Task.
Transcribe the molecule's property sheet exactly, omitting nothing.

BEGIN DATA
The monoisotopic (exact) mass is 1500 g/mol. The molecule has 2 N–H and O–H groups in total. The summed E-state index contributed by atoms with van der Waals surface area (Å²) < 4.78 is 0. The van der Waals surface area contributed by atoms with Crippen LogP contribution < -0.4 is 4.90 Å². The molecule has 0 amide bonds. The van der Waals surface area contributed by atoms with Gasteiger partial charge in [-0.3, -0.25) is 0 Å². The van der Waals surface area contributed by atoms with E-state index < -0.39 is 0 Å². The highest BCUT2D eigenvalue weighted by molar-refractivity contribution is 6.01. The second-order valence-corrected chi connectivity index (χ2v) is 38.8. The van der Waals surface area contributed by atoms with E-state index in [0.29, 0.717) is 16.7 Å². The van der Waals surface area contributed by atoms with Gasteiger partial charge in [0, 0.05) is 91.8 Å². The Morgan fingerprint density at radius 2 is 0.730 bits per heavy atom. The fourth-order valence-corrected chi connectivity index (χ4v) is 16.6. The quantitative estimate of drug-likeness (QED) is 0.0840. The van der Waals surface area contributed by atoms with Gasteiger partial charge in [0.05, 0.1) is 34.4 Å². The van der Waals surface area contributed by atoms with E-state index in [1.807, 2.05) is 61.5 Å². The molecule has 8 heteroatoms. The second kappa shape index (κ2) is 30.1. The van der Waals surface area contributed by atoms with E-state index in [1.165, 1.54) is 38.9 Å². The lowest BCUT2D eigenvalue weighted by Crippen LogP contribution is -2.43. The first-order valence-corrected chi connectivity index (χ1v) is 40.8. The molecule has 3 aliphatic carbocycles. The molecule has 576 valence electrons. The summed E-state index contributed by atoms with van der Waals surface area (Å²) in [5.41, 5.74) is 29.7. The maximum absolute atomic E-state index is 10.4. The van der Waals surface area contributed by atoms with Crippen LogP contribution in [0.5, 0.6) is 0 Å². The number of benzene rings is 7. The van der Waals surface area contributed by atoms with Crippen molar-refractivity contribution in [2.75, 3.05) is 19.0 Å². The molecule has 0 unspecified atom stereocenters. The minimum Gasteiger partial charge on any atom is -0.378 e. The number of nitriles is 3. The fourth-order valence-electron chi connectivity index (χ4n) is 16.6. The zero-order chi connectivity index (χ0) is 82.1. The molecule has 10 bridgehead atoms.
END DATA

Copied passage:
The monoisotopic (exact) mass is 1500 g/mol. The molecule has 2 N–H and O–H groups in total. The summed E-state index contributed by atoms with van der Waals surface area (Å²) < 4.78 is 0. The van der Waals surface area contributed by atoms with Crippen LogP contribution < -0.4 is 4.90 Å². The molecule has 0 amide bonds. The van der Waals surface area contributed by atoms with Gasteiger partial charge in [-0.3, -0.25) is 0 Å². The van der Waals surface area contributed by atoms with E-state index < -0.39 is 0 Å². The highest BCUT2D eigenvalue weighted by molar-refractivity contribution is 6.01. The second-order valence-corrected chi connectivity index (χ2v) is 38.8. The van der Waals surface area contributed by atoms with E-state index in [0.29, 0.717) is 16.7 Å². The van der Waals surface area contributed by atoms with Gasteiger partial charge in [0, 0.05) is 91.8 Å². The Morgan fingerprint density at radius 2 is 0.730 bits per heavy atom. The fourth-order valence-corrected chi connectivity index (χ4v) is 16.6. The quantitative estimate of drug-likeness (QED) is 0.0840. The van der Waals surface area contributed by atoms with Gasteiger partial charge in [0.05, 0.1) is 34.4 Å². The van der Waals surface area contributed by atoms with E-state index in [1.807, 2.05) is 61.5 Å². The molecule has 8 heteroatoms. The second kappa shape index (κ2) is 30.1. The van der Waals surface area contributed by atoms with E-state index in [1.165, 1.54) is 38.9 Å². The lowest BCUT2D eigenvalue weighted by Crippen LogP contribution is -2.43. The first-order valence-corrected chi connectivity index (χ1v) is 40.8. The molecule has 3 aliphatic carbocycles. The molecule has 576 valence electrons. The summed E-state index contributed by atoms with van der Waals surface area (Å²) in [5.41, 5.74) is 29.7. The maximum absolute atomic E-state index is 10.4. The van der Waals surface area contributed by atoms with Crippen LogP contribution in [0.5, 0.6) is 0 Å². The number of benzene rings is 7. The van der Waals surface area contributed by atoms with Crippen molar-refractivity contribution in [2.75, 3.05) is 19.0 Å². The molecule has 0 unspecified atom stereocenters. The minimum Gasteiger partial charge on any atom is -0.378 e. The number of nitriles is 3. The fourth-order valence-electron chi connectivity index (χ4n) is 16.6. The zero-order chi connectivity index (χ0) is 82.1. The molecule has 10 bridgehead atoms.